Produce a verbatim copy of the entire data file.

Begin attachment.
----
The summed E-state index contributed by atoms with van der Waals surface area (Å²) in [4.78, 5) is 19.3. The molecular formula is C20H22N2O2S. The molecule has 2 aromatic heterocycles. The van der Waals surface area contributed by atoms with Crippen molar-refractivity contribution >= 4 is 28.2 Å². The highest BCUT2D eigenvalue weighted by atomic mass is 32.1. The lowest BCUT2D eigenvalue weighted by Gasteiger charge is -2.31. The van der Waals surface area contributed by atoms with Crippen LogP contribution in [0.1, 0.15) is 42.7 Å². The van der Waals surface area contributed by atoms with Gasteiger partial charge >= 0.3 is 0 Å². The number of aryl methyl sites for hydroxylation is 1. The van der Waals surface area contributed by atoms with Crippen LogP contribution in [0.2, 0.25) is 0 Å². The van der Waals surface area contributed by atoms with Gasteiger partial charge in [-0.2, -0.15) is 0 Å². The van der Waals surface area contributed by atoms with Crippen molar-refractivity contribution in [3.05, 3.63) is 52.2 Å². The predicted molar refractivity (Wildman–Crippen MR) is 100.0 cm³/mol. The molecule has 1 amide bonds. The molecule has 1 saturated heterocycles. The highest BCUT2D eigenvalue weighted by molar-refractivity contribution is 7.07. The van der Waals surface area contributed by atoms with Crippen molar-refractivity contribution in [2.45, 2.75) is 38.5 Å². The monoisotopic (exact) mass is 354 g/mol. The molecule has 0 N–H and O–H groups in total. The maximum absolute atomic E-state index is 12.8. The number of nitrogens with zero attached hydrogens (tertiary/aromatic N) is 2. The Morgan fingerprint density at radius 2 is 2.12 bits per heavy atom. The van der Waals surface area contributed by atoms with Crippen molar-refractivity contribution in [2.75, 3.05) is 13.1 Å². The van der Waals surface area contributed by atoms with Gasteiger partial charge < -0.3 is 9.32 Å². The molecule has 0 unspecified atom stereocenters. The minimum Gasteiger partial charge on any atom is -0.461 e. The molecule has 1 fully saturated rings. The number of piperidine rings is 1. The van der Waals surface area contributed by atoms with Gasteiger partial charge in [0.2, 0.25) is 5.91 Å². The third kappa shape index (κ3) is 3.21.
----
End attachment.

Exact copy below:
The summed E-state index contributed by atoms with van der Waals surface area (Å²) in [4.78, 5) is 19.3. The molecular formula is C20H22N2O2S. The molecule has 2 aromatic heterocycles. The van der Waals surface area contributed by atoms with Crippen molar-refractivity contribution >= 4 is 28.2 Å². The highest BCUT2D eigenvalue weighted by atomic mass is 32.1. The lowest BCUT2D eigenvalue weighted by Gasteiger charge is -2.31. The van der Waals surface area contributed by atoms with Crippen LogP contribution in [0.1, 0.15) is 42.7 Å². The van der Waals surface area contributed by atoms with Gasteiger partial charge >= 0.3 is 0 Å². The number of aryl methyl sites for hydroxylation is 1. The van der Waals surface area contributed by atoms with Crippen LogP contribution in [0.2, 0.25) is 0 Å². The van der Waals surface area contributed by atoms with Gasteiger partial charge in [-0.2, -0.15) is 0 Å². The van der Waals surface area contributed by atoms with Crippen molar-refractivity contribution in [3.05, 3.63) is 52.2 Å². The predicted molar refractivity (Wildman–Crippen MR) is 100.0 cm³/mol. The molecule has 1 amide bonds. The molecule has 1 saturated heterocycles. The highest BCUT2D eigenvalue weighted by molar-refractivity contribution is 7.07. The van der Waals surface area contributed by atoms with Crippen molar-refractivity contribution in [2.45, 2.75) is 38.5 Å². The monoisotopic (exact) mass is 354 g/mol. The molecule has 0 N–H and O–H groups in total. The maximum absolute atomic E-state index is 12.8. The number of nitrogens with zero attached hydrogens (tertiary/aromatic N) is 2. The Morgan fingerprint density at radius 2 is 2.12 bits per heavy atom. The van der Waals surface area contributed by atoms with Crippen molar-refractivity contribution in [2.75, 3.05) is 13.1 Å². The van der Waals surface area contributed by atoms with Gasteiger partial charge < -0.3 is 9.32 Å². The molecule has 0 unspecified atom stereocenters. The minimum Gasteiger partial charge on any atom is -0.461 e. The molecule has 1 fully saturated rings. The number of piperidine rings is 1. The van der Waals surface area contributed by atoms with Gasteiger partial charge in [0.2, 0.25) is 5.91 Å². The third kappa shape index (κ3) is 3.21.